on April 14, 2013 by test_editor in April, Archive_2013, Print Articles, Comments Off on April 11, 2013: Local Art Sale Becoming A Spring Tradition.

April 11, 2013: Local Art Sale Becoming A Spring Tradition.

April 11, 2013: Local Art Sale Becoming A Spring Tradition.
By Tim Thibeault.

In a sure sign that winter is being pushed back at last, the third annual West End Pottery Sale was held at the Churchill Seniors’ Centre at the end of March.
Twenty-five of the region’s best potters displayed their functional ware and artworks to an appreciative crowd of shoppers, there to pick up new works to enhance both home and office surroundings. Organized in 2011 by area potters, this show features a broad array of primarily functional stoneware pieces, but includes earthenware and mixed media sculptures.
Kitchissippi’s Sandra Marshall, produced a brilliant selection of wildlife observations reflecting her concern for the environment and the world of nature. On a six-inch driftwood base, a small, wily fox in stoneware with underglaze colours, gazes curiously at a globe constructed of swirling copper wire in a piece titled Wild Urban Spaces. Nearby, a stoneware otter glistens under a rich, black glaze as it rises from the tabletop seemingly ready to dive into the surface of a calm forest pond. The gesture and form of Marshall’s work show her keen powers of observation and her considerable skill at interpreting ideas important to her, to present strong visual arguments promoting appreciation and protection of the natural world.
Hintonburg Pottery’s Ginger McCoy displayed her colourful wall hangings and small slab-built dishes and trays. Imprinted with the textures of fabrics and stamps, many of her works suggest easily imagined landscapes or urban settings. Weathered barn board is used to texture some of her surfaces and in her cartoon-style houses, wall decorative pieces with colourful shutters, open windows and swirls of smoke rise from chimneys atilt with an insouciant disregard for any real world building code.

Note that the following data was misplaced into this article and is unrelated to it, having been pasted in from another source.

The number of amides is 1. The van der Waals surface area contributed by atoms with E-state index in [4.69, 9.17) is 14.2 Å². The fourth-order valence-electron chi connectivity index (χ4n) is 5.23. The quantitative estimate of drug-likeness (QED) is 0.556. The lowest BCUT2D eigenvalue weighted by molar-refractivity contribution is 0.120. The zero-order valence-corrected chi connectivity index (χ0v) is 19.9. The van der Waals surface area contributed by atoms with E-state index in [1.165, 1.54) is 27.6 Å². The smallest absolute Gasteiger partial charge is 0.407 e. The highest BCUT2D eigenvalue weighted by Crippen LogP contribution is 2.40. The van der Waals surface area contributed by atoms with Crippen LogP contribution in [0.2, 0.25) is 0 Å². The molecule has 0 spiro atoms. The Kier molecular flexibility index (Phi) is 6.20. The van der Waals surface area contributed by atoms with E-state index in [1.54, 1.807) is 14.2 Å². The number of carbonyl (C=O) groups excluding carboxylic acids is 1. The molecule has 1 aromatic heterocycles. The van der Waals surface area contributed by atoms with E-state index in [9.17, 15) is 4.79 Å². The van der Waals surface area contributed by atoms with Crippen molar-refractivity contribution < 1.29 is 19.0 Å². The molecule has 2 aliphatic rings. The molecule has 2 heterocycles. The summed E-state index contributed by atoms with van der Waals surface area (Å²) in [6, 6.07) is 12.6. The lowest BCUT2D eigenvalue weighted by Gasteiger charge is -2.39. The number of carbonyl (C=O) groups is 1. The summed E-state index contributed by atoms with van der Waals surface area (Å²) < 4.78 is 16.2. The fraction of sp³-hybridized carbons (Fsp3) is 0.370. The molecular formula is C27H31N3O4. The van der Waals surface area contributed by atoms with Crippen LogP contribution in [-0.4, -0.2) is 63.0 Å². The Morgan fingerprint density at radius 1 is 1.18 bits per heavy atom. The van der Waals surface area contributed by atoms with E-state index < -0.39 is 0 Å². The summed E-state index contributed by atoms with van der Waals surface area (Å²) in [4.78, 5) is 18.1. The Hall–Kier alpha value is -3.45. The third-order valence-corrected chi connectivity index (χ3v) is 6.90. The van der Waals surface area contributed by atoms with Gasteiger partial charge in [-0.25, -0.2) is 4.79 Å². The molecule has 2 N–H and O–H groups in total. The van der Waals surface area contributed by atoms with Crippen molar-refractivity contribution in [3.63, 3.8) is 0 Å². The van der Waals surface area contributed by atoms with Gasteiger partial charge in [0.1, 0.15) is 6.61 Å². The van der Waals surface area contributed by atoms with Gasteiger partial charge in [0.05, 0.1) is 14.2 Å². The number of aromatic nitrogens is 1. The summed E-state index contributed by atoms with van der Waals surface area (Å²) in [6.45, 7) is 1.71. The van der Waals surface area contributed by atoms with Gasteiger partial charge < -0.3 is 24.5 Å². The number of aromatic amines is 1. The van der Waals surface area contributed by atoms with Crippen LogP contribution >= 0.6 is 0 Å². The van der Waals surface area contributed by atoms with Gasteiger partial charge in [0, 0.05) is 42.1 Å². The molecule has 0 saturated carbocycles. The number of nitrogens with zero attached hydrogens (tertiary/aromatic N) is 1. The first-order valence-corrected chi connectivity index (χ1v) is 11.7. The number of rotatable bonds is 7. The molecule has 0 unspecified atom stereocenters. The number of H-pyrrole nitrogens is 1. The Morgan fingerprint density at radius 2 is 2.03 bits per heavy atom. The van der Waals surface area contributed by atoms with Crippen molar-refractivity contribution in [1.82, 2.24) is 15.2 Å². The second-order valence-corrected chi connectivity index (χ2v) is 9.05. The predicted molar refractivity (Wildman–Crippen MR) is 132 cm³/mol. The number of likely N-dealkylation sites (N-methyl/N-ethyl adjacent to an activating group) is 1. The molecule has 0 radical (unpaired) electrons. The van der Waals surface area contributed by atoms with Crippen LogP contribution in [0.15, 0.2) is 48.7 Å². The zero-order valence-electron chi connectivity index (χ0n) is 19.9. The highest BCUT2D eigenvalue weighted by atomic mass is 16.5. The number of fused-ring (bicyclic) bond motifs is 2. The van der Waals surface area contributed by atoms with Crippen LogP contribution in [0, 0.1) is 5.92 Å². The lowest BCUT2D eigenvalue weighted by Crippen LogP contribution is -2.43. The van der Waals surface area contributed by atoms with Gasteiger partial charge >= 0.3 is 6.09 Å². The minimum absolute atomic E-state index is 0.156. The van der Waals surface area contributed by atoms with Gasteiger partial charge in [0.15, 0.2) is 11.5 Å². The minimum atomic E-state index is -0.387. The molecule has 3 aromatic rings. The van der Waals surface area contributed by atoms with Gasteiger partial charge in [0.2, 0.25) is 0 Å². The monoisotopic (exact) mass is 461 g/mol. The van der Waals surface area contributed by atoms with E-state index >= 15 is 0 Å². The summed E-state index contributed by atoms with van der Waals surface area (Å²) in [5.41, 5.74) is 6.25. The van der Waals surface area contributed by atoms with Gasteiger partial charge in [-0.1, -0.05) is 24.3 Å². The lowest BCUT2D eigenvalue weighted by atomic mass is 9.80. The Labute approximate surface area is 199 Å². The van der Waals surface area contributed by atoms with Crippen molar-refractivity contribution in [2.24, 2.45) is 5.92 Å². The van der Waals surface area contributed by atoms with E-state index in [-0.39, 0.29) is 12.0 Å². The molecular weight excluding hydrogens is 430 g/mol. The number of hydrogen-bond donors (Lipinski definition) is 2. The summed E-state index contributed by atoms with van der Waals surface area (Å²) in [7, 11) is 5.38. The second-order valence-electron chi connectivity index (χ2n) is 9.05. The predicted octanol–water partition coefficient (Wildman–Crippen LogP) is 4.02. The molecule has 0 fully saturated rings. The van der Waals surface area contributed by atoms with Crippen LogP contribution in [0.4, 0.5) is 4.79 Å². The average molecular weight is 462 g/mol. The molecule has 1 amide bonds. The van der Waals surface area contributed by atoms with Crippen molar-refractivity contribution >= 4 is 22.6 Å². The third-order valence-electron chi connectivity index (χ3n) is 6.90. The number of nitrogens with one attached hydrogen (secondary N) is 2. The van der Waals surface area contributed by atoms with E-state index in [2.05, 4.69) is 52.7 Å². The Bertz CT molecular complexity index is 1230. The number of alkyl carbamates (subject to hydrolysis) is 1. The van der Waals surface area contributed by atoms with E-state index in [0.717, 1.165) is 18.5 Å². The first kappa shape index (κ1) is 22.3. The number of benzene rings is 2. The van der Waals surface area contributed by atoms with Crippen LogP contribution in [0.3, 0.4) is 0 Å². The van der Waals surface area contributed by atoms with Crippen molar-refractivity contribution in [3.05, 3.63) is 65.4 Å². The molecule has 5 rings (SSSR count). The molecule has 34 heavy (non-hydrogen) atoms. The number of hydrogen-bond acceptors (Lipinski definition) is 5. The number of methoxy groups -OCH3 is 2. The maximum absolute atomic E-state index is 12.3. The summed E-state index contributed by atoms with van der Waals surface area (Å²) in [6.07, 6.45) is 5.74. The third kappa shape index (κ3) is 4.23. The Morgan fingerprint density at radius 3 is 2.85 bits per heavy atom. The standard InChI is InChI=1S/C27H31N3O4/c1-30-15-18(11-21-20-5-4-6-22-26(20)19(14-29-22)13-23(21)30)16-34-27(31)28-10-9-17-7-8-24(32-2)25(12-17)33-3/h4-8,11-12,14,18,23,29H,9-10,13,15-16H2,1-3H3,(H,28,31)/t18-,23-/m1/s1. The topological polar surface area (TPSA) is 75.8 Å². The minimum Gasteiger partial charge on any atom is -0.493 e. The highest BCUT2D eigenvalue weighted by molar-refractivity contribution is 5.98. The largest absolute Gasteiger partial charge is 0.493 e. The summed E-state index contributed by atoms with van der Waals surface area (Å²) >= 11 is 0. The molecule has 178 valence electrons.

Many of the potters whose work was featured at this show, also display their work year round at McCoy’s shop, Hintonburg Pottery, at Armstong and Hinchey near Holland Avenue.
Allison Usher, an instructor and ceramic technician with the City of Ottawa, presented a vibrant display including elegant stoneware lanterns crafted from rolled slabs of clay with cut-outs scattered across all four sides. Her whimsical shoe series features a selection of oversized ladies’ shoes ranging from sensible suffragette era button-up walking shoes, stylish pumps that any contemporary fashionista might proudly wear on an afternoon stroll down Wellington Street.
Craftsmanship and attention to detail are features that make Usher’s more arty pieces stand out at a time when styles sometimes dictate a more slap-dash approach to suggest liveliness in art. Care in execution and attention to detail are traits that have endured since the craft of pottery began thousands of years ago. When the artist has enough respect for her own work to make the extra effort, the effect is always strong and enduring.
With its many talented and skilled participants, the West End Pottery Sale promises to become one of Ottawa’s highlight art events. The strong support shown by the community indicates that it is already well on the way to providing Kitchissippi ward with one more very welcome sign of spring.

2 ceramics mimicking an old boot and a ladies shoe.

Not just any old shoe.

Photo Caption: Footwear was a theme in Allison Usher’s collection at the West End Pottery Sale in March. Photo by Tim Thibeault.

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